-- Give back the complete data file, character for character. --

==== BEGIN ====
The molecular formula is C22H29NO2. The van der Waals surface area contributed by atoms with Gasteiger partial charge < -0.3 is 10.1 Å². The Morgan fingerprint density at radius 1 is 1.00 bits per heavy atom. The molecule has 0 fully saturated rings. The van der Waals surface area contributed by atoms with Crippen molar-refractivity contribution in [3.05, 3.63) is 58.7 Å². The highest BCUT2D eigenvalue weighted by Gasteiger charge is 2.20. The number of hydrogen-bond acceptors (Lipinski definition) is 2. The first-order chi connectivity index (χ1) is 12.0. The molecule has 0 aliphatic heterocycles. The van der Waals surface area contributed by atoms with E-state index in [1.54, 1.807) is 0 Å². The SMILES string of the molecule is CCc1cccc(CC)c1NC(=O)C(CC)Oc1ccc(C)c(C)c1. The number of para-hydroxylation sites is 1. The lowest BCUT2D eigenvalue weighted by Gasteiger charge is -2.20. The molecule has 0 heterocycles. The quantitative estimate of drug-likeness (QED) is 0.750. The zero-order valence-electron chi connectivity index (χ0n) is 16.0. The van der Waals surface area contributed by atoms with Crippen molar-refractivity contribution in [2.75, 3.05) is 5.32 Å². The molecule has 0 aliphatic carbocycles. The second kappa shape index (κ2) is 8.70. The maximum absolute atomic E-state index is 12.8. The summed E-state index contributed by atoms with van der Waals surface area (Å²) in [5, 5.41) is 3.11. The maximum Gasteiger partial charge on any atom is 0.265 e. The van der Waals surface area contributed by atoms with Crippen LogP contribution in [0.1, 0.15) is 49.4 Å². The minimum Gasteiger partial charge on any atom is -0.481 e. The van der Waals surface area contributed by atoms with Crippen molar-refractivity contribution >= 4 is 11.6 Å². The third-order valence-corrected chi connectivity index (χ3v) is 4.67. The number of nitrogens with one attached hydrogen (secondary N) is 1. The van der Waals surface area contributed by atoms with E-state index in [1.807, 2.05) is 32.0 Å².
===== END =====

The molecular formula is C22H29NO2. The van der Waals surface area contributed by atoms with Gasteiger partial charge < -0.3 is 10.1 Å². The Morgan fingerprint density at radius 1 is 1.00 bits per heavy atom. The molecule has 0 fully saturated rings. The van der Waals surface area contributed by atoms with Crippen molar-refractivity contribution in [3.05, 3.63) is 58.7 Å². The highest BCUT2D eigenvalue weighted by Gasteiger charge is 2.20. The number of hydrogen-bond acceptors (Lipinski definition) is 2. The first-order chi connectivity index (χ1) is 12.0. The molecule has 0 aliphatic heterocycles. The van der Waals surface area contributed by atoms with E-state index in [1.54, 1.807) is 0 Å². The SMILES string of the molecule is CCc1cccc(CC)c1NC(=O)C(CC)Oc1ccc(C)c(C)c1. The number of para-hydroxylation sites is 1. The lowest BCUT2D eigenvalue weighted by Gasteiger charge is -2.20. The molecule has 0 heterocycles. The quantitative estimate of drug-likeness (QED) is 0.750. The zero-order valence-electron chi connectivity index (χ0n) is 16.0. The van der Waals surface area contributed by atoms with Crippen molar-refractivity contribution in [2.75, 3.05) is 5.32 Å². The molecule has 0 aliphatic carbocycles. The second kappa shape index (κ2) is 8.70. The maximum absolute atomic E-state index is 12.8. The summed E-state index contributed by atoms with van der Waals surface area (Å²) in [5, 5.41) is 3.11. The maximum Gasteiger partial charge on any atom is 0.265 e. The van der Waals surface area contributed by atoms with Crippen LogP contribution in [0.1, 0.15) is 49.4 Å². The minimum Gasteiger partial charge on any atom is -0.481 e. The van der Waals surface area contributed by atoms with Crippen molar-refractivity contribution >= 4 is 11.6 Å². The third-order valence-corrected chi connectivity index (χ3v) is 4.67. The number of nitrogens with one attached hydrogen (secondary N) is 1. The van der Waals surface area contributed by atoms with E-state index in [1.807, 2.05) is 32.0 Å².